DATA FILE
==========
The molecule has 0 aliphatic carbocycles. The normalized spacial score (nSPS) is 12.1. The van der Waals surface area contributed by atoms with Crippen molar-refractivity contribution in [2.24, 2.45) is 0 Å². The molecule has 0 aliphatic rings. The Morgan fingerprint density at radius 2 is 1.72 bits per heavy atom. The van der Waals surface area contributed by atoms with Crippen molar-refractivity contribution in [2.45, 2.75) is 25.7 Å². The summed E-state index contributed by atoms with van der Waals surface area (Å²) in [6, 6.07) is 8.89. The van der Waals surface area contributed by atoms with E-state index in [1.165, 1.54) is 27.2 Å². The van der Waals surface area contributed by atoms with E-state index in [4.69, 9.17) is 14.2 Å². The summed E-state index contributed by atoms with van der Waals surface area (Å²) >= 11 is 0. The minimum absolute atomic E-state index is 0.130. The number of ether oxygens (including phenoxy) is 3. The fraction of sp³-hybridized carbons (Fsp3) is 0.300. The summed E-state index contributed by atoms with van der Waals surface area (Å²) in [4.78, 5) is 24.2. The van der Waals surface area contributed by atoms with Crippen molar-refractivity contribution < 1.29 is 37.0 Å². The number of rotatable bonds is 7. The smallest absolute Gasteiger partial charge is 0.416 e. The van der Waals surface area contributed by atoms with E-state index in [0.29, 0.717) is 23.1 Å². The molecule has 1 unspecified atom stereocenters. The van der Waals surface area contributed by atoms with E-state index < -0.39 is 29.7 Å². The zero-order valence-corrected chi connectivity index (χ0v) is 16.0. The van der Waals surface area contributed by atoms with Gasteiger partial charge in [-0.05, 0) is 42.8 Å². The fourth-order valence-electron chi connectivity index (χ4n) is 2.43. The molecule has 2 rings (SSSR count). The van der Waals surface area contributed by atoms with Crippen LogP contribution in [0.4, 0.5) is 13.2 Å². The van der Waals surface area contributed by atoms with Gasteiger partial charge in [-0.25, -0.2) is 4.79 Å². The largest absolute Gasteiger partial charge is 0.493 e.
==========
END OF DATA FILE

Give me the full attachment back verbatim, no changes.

The molecule has 0 aliphatic carbocycles. The normalized spacial score (nSPS) is 12.1. The van der Waals surface area contributed by atoms with Crippen molar-refractivity contribution in [2.24, 2.45) is 0 Å². The molecule has 0 aliphatic rings. The Morgan fingerprint density at radius 2 is 1.72 bits per heavy atom. The van der Waals surface area contributed by atoms with Crippen molar-refractivity contribution in [2.45, 2.75) is 25.7 Å². The summed E-state index contributed by atoms with van der Waals surface area (Å²) in [6, 6.07) is 8.89. The van der Waals surface area contributed by atoms with E-state index in [1.165, 1.54) is 27.2 Å². The van der Waals surface area contributed by atoms with E-state index in [4.69, 9.17) is 14.2 Å². The summed E-state index contributed by atoms with van der Waals surface area (Å²) >= 11 is 0. The minimum absolute atomic E-state index is 0.130. The number of ether oxygens (including phenoxy) is 3. The fraction of sp³-hybridized carbons (Fsp3) is 0.300. The summed E-state index contributed by atoms with van der Waals surface area (Å²) in [4.78, 5) is 24.2. The van der Waals surface area contributed by atoms with Crippen molar-refractivity contribution < 1.29 is 37.0 Å². The number of rotatable bonds is 7. The smallest absolute Gasteiger partial charge is 0.416 e. The van der Waals surface area contributed by atoms with E-state index in [0.29, 0.717) is 23.1 Å². The molecule has 1 unspecified atom stereocenters. The van der Waals surface area contributed by atoms with E-state index < -0.39 is 29.7 Å². The zero-order valence-corrected chi connectivity index (χ0v) is 16.0. The van der Waals surface area contributed by atoms with Gasteiger partial charge in [-0.05, 0) is 42.8 Å². The fourth-order valence-electron chi connectivity index (χ4n) is 2.43. The molecule has 2 rings (SSSR count). The van der Waals surface area contributed by atoms with Crippen LogP contribution in [0.4, 0.5) is 13.2 Å². The van der Waals surface area contributed by atoms with Gasteiger partial charge in [-0.25, -0.2) is 4.79 Å². The largest absolute Gasteiger partial charge is 0.493 e.